QSFer Arshad Ahsanuddin has a new sci fi book out:
One man will destroy the past to save the present.
The price is too high.
But it may already be too late to stop him.
Life settles into a routine for the inhabitants of Chiron Colony, humanity’s first interstellar settlement, after the threat of the time traveler Gifford has apparently been eliminated. But the Hourglass and its leader, Admiral O’Dare, are not content to rest on their laurels, convinced that time travel remains a palpable threat to human civilization. When Annette Sutton uncover a possible secret plot to eliminate the principal members of the Interscission Project decades in the past, when they had only just met, the colonists’ idyllic peace is shattered.
Can Martin and his people head off disaster as the Admiral moves to destroy the potential for time travel, once and for all? Or is there a deeper agenda in play? As loyalty and duty become pawns in the race to prevent the erasure of all that they have accomplished, Martin will have to decide once and for all how far he will go to save everything and everyone he loves.
Book Three of the Intercission Project
CSS Labyrinth, Lunar Space
Admiral Calvin Teague stood on the bridge of the CSS Labyrinth, an advanced prototype destroyer designed to minimize detectable materials and emissions. It was the closest thing to a stealth warship the Confederation Navy had been able to produce, and he’d had to call in a number of long-standing favors to get it out of the shipyards for an unscheduled shakedown cruise. Or so he had told the Admiralty. He had also declined to file a flight plan, ostensibly to better test the Navy’s ability to find him. The truth was that he needed to be here, watching, and he couldn’t afford anyone outside of his handpicked Bridge officers knowing he was present.
The Janus space station, the pinnacle of civilian space construction, loomed large in the forward viewscreen. If he allowed himself a moment to reflect, he could appreciate the magnitude of the achievement. The establishment of a stationary port at the lunar farside Lagrange point would allow for much more efficient exploratory missions to the rest of the solar system, and would be on the forefront of a new wave of space colonization. But that was an insight he couldn’t allow himself, or it would poison his resolve.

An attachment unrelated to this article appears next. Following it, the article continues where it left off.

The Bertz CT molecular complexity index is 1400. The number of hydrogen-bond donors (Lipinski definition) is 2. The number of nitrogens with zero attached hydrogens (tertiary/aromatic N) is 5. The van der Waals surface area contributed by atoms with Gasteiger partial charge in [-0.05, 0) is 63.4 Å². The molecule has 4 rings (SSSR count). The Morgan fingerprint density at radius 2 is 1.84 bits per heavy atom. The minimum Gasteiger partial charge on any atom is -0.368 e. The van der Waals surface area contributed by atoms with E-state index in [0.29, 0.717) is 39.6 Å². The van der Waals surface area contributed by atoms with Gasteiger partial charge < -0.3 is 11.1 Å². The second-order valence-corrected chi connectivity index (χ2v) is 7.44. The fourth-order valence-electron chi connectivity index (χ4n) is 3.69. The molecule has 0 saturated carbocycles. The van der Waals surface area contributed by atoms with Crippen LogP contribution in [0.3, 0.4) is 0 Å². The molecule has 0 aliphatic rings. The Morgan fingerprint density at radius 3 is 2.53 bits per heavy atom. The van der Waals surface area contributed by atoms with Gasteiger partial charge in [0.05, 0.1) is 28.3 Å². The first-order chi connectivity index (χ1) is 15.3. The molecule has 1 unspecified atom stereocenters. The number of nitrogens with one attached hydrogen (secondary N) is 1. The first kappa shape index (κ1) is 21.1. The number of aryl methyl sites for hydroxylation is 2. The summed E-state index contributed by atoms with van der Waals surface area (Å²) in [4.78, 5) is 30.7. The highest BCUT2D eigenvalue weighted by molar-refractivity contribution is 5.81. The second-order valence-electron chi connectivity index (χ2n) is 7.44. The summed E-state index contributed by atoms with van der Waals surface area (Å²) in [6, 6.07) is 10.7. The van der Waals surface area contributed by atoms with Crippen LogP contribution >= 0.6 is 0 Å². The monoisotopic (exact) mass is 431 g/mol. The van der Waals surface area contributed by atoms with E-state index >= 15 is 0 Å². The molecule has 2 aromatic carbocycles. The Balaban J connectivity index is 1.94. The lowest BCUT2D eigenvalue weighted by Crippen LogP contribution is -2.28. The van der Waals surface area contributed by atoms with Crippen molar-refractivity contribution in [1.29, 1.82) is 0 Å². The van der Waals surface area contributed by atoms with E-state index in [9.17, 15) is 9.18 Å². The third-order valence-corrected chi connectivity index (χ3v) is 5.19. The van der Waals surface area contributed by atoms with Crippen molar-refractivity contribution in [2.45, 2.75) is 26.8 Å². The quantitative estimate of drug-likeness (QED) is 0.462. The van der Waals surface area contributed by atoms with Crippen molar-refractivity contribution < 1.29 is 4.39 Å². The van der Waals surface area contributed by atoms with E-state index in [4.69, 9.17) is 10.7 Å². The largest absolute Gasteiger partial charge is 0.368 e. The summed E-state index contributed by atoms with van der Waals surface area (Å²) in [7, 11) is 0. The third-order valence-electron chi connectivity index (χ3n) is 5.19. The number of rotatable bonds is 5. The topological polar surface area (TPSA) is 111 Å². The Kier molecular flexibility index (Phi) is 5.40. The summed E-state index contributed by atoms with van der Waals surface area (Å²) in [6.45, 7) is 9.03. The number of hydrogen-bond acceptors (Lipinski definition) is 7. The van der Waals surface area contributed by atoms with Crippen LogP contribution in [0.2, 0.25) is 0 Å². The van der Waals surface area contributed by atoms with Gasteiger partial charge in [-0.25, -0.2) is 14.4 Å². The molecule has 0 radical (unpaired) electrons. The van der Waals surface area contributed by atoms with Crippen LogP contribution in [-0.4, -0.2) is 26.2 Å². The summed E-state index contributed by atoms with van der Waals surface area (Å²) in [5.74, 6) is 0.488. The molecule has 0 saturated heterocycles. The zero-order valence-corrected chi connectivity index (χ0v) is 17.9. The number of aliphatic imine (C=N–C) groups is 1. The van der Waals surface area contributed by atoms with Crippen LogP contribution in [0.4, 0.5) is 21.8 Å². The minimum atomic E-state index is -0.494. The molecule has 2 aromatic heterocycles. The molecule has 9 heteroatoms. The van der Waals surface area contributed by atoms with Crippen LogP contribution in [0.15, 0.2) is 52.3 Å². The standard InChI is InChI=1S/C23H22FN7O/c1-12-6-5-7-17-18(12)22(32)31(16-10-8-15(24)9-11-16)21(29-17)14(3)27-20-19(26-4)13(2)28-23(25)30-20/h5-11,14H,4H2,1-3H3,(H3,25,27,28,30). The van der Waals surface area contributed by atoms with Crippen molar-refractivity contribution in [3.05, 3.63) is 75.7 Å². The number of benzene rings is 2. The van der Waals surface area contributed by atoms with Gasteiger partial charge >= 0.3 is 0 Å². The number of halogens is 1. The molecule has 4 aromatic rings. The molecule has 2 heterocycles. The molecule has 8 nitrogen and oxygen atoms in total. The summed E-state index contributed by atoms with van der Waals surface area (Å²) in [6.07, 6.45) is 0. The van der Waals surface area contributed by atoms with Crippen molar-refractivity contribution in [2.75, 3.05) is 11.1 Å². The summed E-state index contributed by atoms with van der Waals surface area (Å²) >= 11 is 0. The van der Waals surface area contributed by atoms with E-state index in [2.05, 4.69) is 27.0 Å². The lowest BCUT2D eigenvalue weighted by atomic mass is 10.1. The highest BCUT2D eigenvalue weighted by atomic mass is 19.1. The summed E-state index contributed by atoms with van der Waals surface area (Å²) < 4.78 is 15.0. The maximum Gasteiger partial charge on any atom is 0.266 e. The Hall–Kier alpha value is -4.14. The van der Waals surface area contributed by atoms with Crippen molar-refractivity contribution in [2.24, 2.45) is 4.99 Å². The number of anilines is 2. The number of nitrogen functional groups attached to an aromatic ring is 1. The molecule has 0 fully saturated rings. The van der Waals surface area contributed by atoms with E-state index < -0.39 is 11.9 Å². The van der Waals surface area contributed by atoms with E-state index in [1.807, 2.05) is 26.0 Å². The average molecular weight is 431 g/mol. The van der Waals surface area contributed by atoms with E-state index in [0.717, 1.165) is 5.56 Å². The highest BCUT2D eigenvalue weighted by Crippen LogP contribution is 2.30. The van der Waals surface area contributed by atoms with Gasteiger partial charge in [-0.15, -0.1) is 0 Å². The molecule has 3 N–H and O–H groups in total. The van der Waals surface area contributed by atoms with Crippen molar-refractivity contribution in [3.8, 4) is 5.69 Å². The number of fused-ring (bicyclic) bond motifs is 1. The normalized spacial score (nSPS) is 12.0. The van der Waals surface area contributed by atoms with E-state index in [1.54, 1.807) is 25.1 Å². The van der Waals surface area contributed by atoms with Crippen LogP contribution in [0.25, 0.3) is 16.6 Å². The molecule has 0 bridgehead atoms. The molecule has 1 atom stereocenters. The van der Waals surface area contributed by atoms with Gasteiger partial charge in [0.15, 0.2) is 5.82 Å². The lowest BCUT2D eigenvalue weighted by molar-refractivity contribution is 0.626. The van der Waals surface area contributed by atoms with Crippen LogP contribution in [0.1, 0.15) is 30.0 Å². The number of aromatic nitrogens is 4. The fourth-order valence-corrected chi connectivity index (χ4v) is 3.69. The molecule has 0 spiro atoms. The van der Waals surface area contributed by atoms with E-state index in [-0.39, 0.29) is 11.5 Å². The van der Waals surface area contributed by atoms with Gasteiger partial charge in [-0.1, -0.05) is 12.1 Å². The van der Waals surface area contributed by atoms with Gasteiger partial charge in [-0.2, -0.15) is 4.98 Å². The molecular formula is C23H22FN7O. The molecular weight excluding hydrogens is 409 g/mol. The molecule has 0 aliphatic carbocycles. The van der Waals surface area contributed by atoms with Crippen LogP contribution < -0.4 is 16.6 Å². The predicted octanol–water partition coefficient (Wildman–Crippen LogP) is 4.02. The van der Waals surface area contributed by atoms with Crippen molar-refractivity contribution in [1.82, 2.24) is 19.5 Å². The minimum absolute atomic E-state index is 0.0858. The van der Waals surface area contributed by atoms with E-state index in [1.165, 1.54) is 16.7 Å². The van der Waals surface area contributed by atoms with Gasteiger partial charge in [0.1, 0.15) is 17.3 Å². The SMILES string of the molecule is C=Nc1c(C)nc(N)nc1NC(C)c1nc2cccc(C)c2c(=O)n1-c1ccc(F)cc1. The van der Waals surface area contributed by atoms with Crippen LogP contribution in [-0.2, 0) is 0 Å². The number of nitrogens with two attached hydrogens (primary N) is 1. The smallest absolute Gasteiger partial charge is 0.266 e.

The communications officer answered. “Team Alpha reports successful insertion. Team Bravo is making their run now to the secondary maintenance dock.”
Calvin nodded. “Notify me as soon as they’re in position.” He clasped his hands behind his back as he watched the slow turn of the station’s habitat ring. Not long now.
* * *
Commander Michelle Atkins waited impatiently as the passengers ahead of her gathered their belongings and disembarked. She hated using civilian transport. The inefficiency of the passengers irritated her. Finally, she stepped off the gangway to the commercial transport and was immediately swept up in a bear hug by her husband, Patrick.
She embraced him for a moment and then pulled away. “Thanks for meeting me. I know you’ve got a thousand things to worry about before the dedication ceremony.”
Patrick stepped back, grinning widely. “Nonsense. Of course I’m here.” He kissed her on the nose. “I always make time for you. I’m just surprised you came.”
She smiled at the way his shock of red hair hung down over his forehead, making a sharp contrast with his vivid green eyes. So like the boys. Their twin sons had inherited her olive skin and black hair, but their eyes were pure Patrick.
“The boys are fine,” she said. “They’re being monitored twenty-four hours a day in the isolation ward. It’s not like chickenpox is life-threatening. They don’t need me hovering over them all the time.” She took his hand in hers and squeezed his fingers. “I wouldn’t have missed your moment of triumph.”
Patrick slung his free arm across her shoulders. “There’s still an hour before the ceremony. Shall I give you the ten-credit tour?”
“Darling, I’m your wife, not a tourist.” She leaned into him, her dark blue Navy uniform stark against his tan suit. “You can splurge for the eleven-credit tour.”
He chuckled as he led her out of the cavernous landing bay, which was crowded with shuttles for the visiting dignitaries. They walked down the wide central corridor into the hub of the station. Stepping out of the entry tunnel, Michelle gasped at the view. The central hub was laid out in a ring, the artificial gravity adjusted to maintain the illusion that they stood at the base while the rest of the facility extended vertically into the sky ahead and behind. But the sides of the hub drew her eye the most; each was covered with a shallow transparent dome that showed the stars on the left and the lunar surface on the right.